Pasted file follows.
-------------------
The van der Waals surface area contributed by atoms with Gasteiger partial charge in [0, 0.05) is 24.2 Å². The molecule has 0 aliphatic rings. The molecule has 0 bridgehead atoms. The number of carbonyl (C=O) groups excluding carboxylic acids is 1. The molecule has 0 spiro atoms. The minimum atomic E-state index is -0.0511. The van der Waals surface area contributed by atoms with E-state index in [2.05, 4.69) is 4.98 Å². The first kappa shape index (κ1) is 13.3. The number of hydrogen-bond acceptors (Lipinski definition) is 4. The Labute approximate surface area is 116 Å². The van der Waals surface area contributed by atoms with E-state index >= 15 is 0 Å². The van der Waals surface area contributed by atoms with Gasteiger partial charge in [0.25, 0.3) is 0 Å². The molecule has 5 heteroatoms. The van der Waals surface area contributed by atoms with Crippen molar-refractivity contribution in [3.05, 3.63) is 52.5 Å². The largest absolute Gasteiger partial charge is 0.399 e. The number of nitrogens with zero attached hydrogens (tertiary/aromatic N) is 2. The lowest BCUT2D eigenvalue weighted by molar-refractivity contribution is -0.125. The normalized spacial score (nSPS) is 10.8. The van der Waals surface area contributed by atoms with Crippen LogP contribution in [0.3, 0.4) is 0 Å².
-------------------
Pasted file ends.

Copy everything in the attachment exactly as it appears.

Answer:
The van der Waals surface area contributed by atoms with Gasteiger partial charge in [0, 0.05) is 24.2 Å². The molecule has 0 aliphatic rings. The molecule has 0 bridgehead atoms. The number of carbonyl (C=O) groups excluding carboxylic acids is 1. The molecule has 0 spiro atoms. The minimum atomic E-state index is -0.0511. The van der Waals surface area contributed by atoms with E-state index in [2.05, 4.69) is 4.98 Å². The first kappa shape index (κ1) is 13.3. The number of hydrogen-bond acceptors (Lipinski definition) is 4. The Labute approximate surface area is 116 Å². The van der Waals surface area contributed by atoms with E-state index >= 15 is 0 Å². The van der Waals surface area contributed by atoms with Gasteiger partial charge in [0.25, 0.3) is 0 Å². The molecule has 5 heteroatoms. The van der Waals surface area contributed by atoms with Crippen molar-refractivity contribution in [3.05, 3.63) is 52.5 Å². The largest absolute Gasteiger partial charge is 0.399 e. The number of nitrogens with zero attached hydrogens (tertiary/aromatic N) is 2. The lowest BCUT2D eigenvalue weighted by molar-refractivity contribution is -0.125. The normalized spacial score (nSPS) is 10.8. The van der Waals surface area contributed by atoms with Crippen LogP contribution in [0.3, 0.4) is 0 Å².